-IR Missile: Missiles using passive infrared detection to home onto enemy targets. Can be self guided or IRST Guided via datalink.
-Example fighter aircraft (Eurofighter Typhoon): CAPTOR-E AESA radar, RCS 1m^2, PIRATE IRST, HMD, supercruise speed mach 1.5, maximum speed mach 2, rate of climb 318 m/s, thrust-to-weight ratio 1.15, combat radius 529 miles ,maximum range 2,355 miles, 13 weapon hardpoints, 19,800 lb payload capacity, cost 140 million $.
-Example stealth fighter aircraft (F-22 Raptor): AN/APG-77 AESA radar, RCS .0001m^2, supercruise speed mach 1.8, maximum speed mach 2.25, rate of climb 350 m/s, thrust-to-weight ratio 1.08, combat radius 750 miles, maximum range 2,100 miles, 8 weapon hardpoints, 9,920 lb payload capacity, cost 150 million $.
-Example Radar (Raptor APG-77): Traking up up to ~30 targets. Detection of 1m^2 RCS at ~253 miles. Tracking of 1m^2 RCS at ~150 miles. Using above the above values. Detection of .0001m^2 RCS at 25.3 miles. Tracking of .0001m^2 RCS at 15 miles.
-Example IRST (Typhoon PIRATE): Tracking of up to 200 targets at 56 miles front, 90 miles rear. Visual ID range at 25 miles.
-Example BVR AA Missile (AIM 120 AMRAAM): Active terminal phase or semi-active radar homing, two-way data link, max speed mach 4, 111 mile max range.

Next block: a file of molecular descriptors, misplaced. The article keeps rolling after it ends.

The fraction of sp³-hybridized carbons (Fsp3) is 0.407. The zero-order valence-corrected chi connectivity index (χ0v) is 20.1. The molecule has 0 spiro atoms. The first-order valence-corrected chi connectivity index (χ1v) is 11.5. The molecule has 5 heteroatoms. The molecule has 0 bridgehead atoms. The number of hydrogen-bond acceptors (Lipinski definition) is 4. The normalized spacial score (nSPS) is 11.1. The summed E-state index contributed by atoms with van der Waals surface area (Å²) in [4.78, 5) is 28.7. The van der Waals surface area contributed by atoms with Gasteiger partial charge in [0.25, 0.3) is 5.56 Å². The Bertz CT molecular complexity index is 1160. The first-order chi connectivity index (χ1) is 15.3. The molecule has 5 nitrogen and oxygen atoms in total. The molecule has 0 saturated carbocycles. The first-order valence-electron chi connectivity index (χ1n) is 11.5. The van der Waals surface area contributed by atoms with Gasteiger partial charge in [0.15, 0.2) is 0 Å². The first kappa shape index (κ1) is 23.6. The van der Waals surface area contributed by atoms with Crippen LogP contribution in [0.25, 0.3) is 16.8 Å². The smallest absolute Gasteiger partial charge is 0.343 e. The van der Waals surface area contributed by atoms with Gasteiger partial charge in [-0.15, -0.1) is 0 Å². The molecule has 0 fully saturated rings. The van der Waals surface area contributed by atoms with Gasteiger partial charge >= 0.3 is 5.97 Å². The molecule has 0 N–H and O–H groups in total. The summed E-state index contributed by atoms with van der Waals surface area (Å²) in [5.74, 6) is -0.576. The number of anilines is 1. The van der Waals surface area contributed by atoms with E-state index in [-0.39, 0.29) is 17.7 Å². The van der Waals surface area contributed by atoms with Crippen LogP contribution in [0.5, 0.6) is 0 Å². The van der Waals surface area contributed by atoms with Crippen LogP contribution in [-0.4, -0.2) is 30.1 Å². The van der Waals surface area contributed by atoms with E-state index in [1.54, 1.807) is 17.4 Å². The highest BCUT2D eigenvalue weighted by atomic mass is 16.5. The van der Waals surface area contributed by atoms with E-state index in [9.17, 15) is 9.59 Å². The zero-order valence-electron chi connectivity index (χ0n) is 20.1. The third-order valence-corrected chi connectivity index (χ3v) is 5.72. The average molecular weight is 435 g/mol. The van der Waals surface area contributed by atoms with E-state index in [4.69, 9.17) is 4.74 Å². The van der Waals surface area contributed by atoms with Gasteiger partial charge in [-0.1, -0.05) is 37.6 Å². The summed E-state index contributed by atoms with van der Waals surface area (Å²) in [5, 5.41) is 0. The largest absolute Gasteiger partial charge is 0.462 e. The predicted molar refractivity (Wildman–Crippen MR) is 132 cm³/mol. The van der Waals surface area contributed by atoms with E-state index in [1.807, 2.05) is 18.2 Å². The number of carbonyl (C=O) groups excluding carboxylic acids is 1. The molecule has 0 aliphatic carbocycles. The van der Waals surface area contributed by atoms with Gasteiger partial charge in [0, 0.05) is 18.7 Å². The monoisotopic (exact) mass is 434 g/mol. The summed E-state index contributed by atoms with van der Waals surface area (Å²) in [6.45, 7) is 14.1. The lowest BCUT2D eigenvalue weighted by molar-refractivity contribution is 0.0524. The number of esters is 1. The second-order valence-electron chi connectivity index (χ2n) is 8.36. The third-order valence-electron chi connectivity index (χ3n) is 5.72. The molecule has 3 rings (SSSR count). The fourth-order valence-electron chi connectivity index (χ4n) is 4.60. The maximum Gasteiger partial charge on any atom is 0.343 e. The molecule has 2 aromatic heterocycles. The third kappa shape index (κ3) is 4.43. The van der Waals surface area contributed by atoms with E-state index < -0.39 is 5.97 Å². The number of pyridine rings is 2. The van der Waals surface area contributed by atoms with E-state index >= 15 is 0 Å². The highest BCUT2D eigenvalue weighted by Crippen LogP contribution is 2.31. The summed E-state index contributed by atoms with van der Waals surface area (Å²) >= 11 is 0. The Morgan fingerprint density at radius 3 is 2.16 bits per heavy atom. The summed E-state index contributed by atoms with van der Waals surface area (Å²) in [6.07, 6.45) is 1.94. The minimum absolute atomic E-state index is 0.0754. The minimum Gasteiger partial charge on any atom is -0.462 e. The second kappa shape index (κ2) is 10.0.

-Example WVR Missile (AIM 9X): Passive infrared homing, data link, max speed mach ~4.5, 22 mile max range.
-Example Air to Surface Missile (AGM-65 Maverick): Electro optical, infrared, or laser guidance depending on model, max speed mach 1, 14 mile max range.
-Example Naval Air to Surface Missile (Soviet kh-15): Passive or active radar seeker depending on model, mach 5 terminal max speed, 186 mile max range.
-CATOBAR (Catapult Assisted Take-Off Barrier Assisted Recovery): Method of carrier aircraft deployment using either a steam or electronic means. Aircraft are recovered via a tail hook on the rear of the aircraft catching a steel cable. Common for large/expensive high capacity carriers.
-STOBAR (Short Take-Off Barrier Assisted Recovery): Method of carrier aircraft deployment via a flat or ski-ramped deck allowing aircraft to launch unassisted. Aircraft are recovered via a tail hook on the rear of the aircraft catching a steel cable. Common for cheap converted cruiser carriers.
-STOVL/VSTOL (Short/Vertical Short Take-Off Vertical Landing): Method of carrier aircraft deployment via jump-jet aircraft using a short take off ski ramp. Recovered via a short vertical landing or vertical landing. Common for small jump-jet carriers.
-Active Sonar Detection: Sending and receiving reflected sound waves to determine the location of an underwater object. Common for surface vessels to use because of the noisy nature of their operation. Note that passive sonar detection will always be aware of the presence of an active sonar vessel before an active sonar vessel can process it’s own reflected sound waves.
-Passive Sonar Detection: Receiving and processing surrounding sound waves in order to try and locate objects traveling through the water. Preferred form of detection in submarine warfare.